Amaryllis – Hippeastrum hybrids

The first Christmas I was here, I tossed my amaryllis bulbs after they had bloomed. Then I was at a plant sale that spring and saw amaryllis for sale. I purchased a St. Joseph’s which bloomed in early March. Since then, I saved all my holiday amaryllis bulbs and planted them after they finished blooming the following Christmas. This year they all bloomed in January and continued to bloom through March. I added this year’s bulbs to the bed and I expect in time this will become a very large bed of amaryllis.

Amaryllis are part of the Narcissus family of flowers. The name amaryllis means to twinkle or sparkle. Though they look like lilies, lilies have their ovaries above the petals and narcissus have them below the petals. In their native climates they die back in the heat of summer and re-appear in the fall. Mine had leaves all year last year, but it did not grow at all in the summer.

The Greeks and Egyptians associated narcissus flowers with death and they can be found in ancient burial tombs. In the 1650s a ship is believed to have wrecked off the coast of the Channel Islands. Amaryllis bulbs, native to South Africa, washed ashore and bloomed on the beach the following spring.

Amaryllis want sandy, well drained soils or the bulbs may rot during wet winters. Mine are planted in clay, that’s all I have and they have wintered over just fine. If you have them in clay, find a dry spot for them. Plant them so the top of the bulb is level with the top of the soil.

I tried planting them in the shade and while they lived through it, it was just barely and they didn’t bloom. Plant them in full sun to part shade, the more sun the better.

The wonderful thing about bulbs is that they require very little care. Put them in the ground and leave them be.

You can plant your holiday amaryllis bulbs as soon as they are done blooming. Or just keep them watered in a sunny window until we have a day warm enough to go out into the garden.

Typically amaryllis will send up blooms, then leaves appear after the flowers and it all fades away when the weather gets cold. These ones have leaves now because they bloomed first inside before I put them outdoors.

Amaryllis survive cold Houston winters as well as Houston summers. They will die back to the ground after a hard frost, but return once the weather warms back up.

Mine are late blooming this year ( it’s early April ) most years they bloom the winter. This winter was much colder than normal.

Amaryllis is the name of a beautiful Greek fictional shepardess.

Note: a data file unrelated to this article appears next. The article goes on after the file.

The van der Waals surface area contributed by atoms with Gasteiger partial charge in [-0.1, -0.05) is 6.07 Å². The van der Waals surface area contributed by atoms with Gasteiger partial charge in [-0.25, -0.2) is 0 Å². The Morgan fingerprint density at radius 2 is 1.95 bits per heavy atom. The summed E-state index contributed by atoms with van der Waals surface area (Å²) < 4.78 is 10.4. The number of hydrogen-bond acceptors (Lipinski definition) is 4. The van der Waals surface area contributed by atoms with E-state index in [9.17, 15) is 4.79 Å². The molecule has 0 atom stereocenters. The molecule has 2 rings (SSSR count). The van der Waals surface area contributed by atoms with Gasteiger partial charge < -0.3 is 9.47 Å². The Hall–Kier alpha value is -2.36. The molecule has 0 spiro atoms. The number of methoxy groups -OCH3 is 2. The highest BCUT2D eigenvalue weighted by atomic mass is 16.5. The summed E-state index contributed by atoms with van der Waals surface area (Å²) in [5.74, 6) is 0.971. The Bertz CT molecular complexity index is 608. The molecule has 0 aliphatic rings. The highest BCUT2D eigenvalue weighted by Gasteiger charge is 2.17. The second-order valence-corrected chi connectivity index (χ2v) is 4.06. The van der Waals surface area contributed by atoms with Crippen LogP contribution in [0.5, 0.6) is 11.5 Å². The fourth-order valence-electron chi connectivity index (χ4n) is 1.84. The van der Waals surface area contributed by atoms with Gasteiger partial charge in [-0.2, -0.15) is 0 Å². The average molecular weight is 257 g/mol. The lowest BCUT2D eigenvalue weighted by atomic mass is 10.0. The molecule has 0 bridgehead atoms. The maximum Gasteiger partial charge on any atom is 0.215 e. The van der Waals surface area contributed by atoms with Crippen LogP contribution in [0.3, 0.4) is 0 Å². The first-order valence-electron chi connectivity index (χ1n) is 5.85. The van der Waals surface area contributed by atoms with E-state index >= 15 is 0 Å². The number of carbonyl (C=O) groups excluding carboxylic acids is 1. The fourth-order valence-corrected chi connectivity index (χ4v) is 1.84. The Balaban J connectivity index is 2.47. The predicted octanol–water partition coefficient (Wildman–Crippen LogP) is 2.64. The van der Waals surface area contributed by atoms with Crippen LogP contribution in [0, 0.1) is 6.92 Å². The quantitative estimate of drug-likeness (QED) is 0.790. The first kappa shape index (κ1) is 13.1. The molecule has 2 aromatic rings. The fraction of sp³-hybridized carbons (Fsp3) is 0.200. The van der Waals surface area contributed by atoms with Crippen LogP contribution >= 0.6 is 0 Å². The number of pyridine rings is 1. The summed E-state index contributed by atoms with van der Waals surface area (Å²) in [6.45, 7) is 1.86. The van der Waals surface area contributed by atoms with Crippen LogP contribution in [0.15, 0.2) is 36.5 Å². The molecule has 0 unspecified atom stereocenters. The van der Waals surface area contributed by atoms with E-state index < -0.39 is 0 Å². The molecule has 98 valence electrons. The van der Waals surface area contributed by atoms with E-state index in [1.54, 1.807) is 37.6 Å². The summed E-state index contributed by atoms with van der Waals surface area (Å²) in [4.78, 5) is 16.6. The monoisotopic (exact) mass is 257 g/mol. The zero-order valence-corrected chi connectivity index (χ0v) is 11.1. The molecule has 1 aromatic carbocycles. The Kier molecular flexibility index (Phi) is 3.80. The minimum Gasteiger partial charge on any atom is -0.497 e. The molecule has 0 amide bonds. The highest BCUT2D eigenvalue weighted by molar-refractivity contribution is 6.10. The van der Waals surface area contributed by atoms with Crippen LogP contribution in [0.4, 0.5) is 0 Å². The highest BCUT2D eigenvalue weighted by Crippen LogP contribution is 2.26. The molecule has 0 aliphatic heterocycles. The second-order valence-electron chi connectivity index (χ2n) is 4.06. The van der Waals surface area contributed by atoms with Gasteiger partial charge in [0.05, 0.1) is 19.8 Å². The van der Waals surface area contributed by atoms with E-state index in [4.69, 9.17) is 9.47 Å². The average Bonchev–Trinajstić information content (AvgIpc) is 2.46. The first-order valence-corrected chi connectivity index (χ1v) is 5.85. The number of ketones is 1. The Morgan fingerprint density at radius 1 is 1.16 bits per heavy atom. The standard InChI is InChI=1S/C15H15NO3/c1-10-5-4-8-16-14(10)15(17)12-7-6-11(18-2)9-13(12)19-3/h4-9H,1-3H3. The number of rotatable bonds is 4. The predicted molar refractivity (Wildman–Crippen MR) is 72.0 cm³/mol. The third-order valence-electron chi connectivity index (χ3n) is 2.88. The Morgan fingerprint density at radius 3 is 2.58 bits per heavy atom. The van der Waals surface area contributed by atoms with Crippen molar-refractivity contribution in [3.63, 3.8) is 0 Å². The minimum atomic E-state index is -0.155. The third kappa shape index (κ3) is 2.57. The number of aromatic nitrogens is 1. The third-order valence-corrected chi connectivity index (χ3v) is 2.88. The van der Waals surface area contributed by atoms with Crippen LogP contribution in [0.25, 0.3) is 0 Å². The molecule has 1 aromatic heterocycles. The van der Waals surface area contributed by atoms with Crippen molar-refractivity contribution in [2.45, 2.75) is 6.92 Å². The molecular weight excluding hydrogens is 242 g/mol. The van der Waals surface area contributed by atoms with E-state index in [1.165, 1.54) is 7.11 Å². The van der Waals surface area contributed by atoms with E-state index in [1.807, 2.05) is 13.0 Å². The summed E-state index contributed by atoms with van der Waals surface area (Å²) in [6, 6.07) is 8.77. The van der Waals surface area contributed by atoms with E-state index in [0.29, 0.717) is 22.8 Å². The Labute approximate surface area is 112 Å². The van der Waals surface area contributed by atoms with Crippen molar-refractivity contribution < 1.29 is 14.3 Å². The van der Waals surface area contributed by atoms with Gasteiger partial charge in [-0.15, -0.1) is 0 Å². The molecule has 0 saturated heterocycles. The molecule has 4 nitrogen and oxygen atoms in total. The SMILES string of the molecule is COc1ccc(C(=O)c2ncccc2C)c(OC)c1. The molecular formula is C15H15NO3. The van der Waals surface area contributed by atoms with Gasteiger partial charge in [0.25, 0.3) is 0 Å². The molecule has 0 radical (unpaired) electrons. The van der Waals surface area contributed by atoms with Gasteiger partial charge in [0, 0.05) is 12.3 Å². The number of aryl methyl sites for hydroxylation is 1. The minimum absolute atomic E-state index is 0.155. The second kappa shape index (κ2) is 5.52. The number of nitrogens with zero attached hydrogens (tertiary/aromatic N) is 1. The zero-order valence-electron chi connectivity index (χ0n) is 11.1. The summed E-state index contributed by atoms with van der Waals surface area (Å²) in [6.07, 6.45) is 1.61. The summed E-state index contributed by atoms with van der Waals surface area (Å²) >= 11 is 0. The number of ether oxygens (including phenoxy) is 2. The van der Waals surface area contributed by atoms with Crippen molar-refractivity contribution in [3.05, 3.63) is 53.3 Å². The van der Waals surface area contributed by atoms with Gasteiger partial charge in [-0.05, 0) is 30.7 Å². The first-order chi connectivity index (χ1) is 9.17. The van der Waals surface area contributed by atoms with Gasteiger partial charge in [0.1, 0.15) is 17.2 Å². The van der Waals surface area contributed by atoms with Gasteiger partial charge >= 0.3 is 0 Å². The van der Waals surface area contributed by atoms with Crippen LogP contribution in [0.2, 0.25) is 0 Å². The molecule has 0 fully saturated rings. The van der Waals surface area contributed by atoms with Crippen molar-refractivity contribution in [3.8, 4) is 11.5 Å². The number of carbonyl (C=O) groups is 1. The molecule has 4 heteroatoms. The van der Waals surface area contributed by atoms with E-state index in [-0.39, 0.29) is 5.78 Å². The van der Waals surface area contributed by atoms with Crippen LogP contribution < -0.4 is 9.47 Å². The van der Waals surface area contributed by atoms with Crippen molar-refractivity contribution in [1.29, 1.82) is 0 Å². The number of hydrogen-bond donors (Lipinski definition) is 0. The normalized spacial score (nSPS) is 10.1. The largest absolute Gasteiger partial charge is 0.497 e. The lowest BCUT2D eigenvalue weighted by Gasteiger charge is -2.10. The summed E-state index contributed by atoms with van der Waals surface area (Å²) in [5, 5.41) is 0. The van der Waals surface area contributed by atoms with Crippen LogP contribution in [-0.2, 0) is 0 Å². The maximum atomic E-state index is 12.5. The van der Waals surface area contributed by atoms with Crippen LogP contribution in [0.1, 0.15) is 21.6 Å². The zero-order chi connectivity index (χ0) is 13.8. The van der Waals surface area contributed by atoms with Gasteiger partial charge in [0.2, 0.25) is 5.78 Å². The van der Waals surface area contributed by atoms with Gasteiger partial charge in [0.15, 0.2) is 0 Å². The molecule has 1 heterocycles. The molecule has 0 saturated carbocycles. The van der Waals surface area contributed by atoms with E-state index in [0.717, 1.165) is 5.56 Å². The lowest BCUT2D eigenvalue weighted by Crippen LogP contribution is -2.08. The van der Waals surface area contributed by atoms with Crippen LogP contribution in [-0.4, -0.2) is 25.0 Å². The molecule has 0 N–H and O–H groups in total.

Survived extreme heat and drought summer 2011.

Amaryllis shows up in all the stores around October or so. If you bring one home and pot it up you should see blooms in six to eight weeks. Amaryllis is one of the easiest blooming bulbs to force indoors. Once the flower stalk appears it can grow several inches in a day reaching between one to three feet before blooming. At the top four flowers will open each one about 3″-5″ across.

To rebloom your amaryllis next Christmas keep it growing either inside or out doors if the weather permits. Around Labor Day ( first weekend in September ) bring it indoors, un-pot the bulb and clean the dirt off it. Then place it in a paper bag and put it in the vegetable bin of your refrigerator. Leave it there until Halloween ( very end of Oct. ) then repot it up to bloom for another holiday. The older it gets the more flower stalks it puts out each year

Blooms will last anywhere from a couple of weeks to a couple of months depending on conditions.

More information:
US National Arboretum Amaryllis Photo Gallery
Amaryllis/Hippeastrum Forum at the Garden Web

2 thoughts on “Amaryllis – Hippeastrum hybrids

  1. Hello Herself,

    It was a lot of work to get amaryllis to rebloom in the north where they had to grow in pots and come inside for the winter. So it almost seems like cheating to just stick them in the ground here in Austin!

    I envy you that St Joseph’s day lily!

    Annie at the Transplantable Rose

  2. I know. I used to grow them in pots for Christmas, haul them in and stick them in the basement in the fall, then rebloom them. It’s much nicer this way.

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